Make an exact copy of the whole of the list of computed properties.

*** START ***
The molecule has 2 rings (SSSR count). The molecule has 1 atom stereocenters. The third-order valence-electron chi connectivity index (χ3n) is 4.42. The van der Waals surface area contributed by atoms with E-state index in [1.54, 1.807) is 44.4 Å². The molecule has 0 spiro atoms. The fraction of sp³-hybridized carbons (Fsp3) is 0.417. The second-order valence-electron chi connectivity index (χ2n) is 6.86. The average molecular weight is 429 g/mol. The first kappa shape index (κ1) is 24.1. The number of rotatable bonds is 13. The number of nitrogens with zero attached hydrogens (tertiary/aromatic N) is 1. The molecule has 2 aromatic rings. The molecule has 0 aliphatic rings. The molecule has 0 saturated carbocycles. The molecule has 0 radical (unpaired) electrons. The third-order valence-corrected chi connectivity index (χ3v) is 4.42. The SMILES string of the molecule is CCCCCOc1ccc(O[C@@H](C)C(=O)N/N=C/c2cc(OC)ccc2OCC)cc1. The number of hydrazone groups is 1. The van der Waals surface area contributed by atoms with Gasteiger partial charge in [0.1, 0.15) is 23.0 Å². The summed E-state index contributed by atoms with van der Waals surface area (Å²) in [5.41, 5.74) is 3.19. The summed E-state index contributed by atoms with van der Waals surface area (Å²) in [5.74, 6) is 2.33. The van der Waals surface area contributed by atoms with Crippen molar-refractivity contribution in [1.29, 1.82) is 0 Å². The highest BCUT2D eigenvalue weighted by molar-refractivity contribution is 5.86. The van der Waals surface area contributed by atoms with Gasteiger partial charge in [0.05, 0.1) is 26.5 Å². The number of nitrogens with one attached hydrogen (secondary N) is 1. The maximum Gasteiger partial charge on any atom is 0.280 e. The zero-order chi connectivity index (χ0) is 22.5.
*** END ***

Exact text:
The molecule has 2 rings (SSSR count). The molecule has 1 atom stereocenters. The third-order valence-electron chi connectivity index (χ3n) is 4.42. The van der Waals surface area contributed by atoms with E-state index in [1.54, 1.807) is 44.4 Å². The molecule has 0 spiro atoms. The fraction of sp³-hybridized carbons (Fsp3) is 0.417. The second-order valence-electron chi connectivity index (χ2n) is 6.86. The average molecular weight is 429 g/mol. The first kappa shape index (κ1) is 24.1. The number of rotatable bonds is 13. The number of nitrogens with zero attached hydrogens (tertiary/aromatic N) is 1. The molecule has 2 aromatic rings. The molecule has 0 aliphatic rings. The molecule has 0 saturated carbocycles. The molecule has 0 radical (unpaired) electrons. The third-order valence-corrected chi connectivity index (χ3v) is 4.42. The SMILES string of the molecule is CCCCCOc1ccc(O[C@@H](C)C(=O)N/N=C/c2cc(OC)ccc2OCC)cc1. The number of hydrazone groups is 1. The van der Waals surface area contributed by atoms with Gasteiger partial charge in [0.1, 0.15) is 23.0 Å². The summed E-state index contributed by atoms with van der Waals surface area (Å²) in [5.41, 5.74) is 3.19. The summed E-state index contributed by atoms with van der Waals surface area (Å²) in [5.74, 6) is 2.33. The van der Waals surface area contributed by atoms with Crippen molar-refractivity contribution in [1.29, 1.82) is 0 Å². The highest BCUT2D eigenvalue weighted by molar-refractivity contribution is 5.86. The van der Waals surface area contributed by atoms with Gasteiger partial charge in [0.05, 0.1) is 26.5 Å². The number of nitrogens with one attached hydrogen (secondary N) is 1. The maximum Gasteiger partial charge on any atom is 0.280 e. The zero-order chi connectivity index (χ0) is 22.5.